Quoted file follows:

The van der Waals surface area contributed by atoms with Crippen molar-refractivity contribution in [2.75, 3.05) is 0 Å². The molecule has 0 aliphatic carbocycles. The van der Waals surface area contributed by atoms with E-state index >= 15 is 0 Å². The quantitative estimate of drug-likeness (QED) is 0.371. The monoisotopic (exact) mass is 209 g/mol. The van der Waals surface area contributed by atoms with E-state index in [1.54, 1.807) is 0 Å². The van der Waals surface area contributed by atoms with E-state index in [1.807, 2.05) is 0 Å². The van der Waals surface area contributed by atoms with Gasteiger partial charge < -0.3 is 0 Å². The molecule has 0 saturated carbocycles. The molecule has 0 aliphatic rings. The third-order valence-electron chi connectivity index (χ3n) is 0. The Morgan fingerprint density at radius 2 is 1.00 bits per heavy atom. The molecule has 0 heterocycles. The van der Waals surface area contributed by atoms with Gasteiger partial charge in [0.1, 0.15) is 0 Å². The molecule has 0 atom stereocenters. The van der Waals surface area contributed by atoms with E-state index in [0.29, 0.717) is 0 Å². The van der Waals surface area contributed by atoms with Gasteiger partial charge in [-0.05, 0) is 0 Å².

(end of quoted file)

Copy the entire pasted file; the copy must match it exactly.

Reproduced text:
The van der Waals surface area contributed by atoms with Crippen molar-refractivity contribution in [2.75, 3.05) is 0 Å². The molecule has 0 aliphatic carbocycles. The van der Waals surface area contributed by atoms with E-state index >= 15 is 0 Å². The quantitative estimate of drug-likeness (QED) is 0.371. The monoisotopic (exact) mass is 209 g/mol. The van der Waals surface area contributed by atoms with E-state index in [1.54, 1.807) is 0 Å². The van der Waals surface area contributed by atoms with E-state index in [1.807, 2.05) is 0 Å². The van der Waals surface area contributed by atoms with Gasteiger partial charge < -0.3 is 0 Å². The molecule has 0 saturated carbocycles. The molecule has 0 aliphatic rings. The third-order valence-electron chi connectivity index (χ3n) is 0. The Morgan fingerprint density at radius 2 is 1.00 bits per heavy atom. The molecule has 0 heterocycles. The van der Waals surface area contributed by atoms with Gasteiger partial charge in [0.1, 0.15) is 0 Å². The molecule has 0 atom stereocenters. The van der Waals surface area contributed by atoms with E-state index in [0.29, 0.717) is 0 Å². The van der Waals surface area contributed by atoms with Gasteiger partial charge in [-0.05, 0) is 0 Å².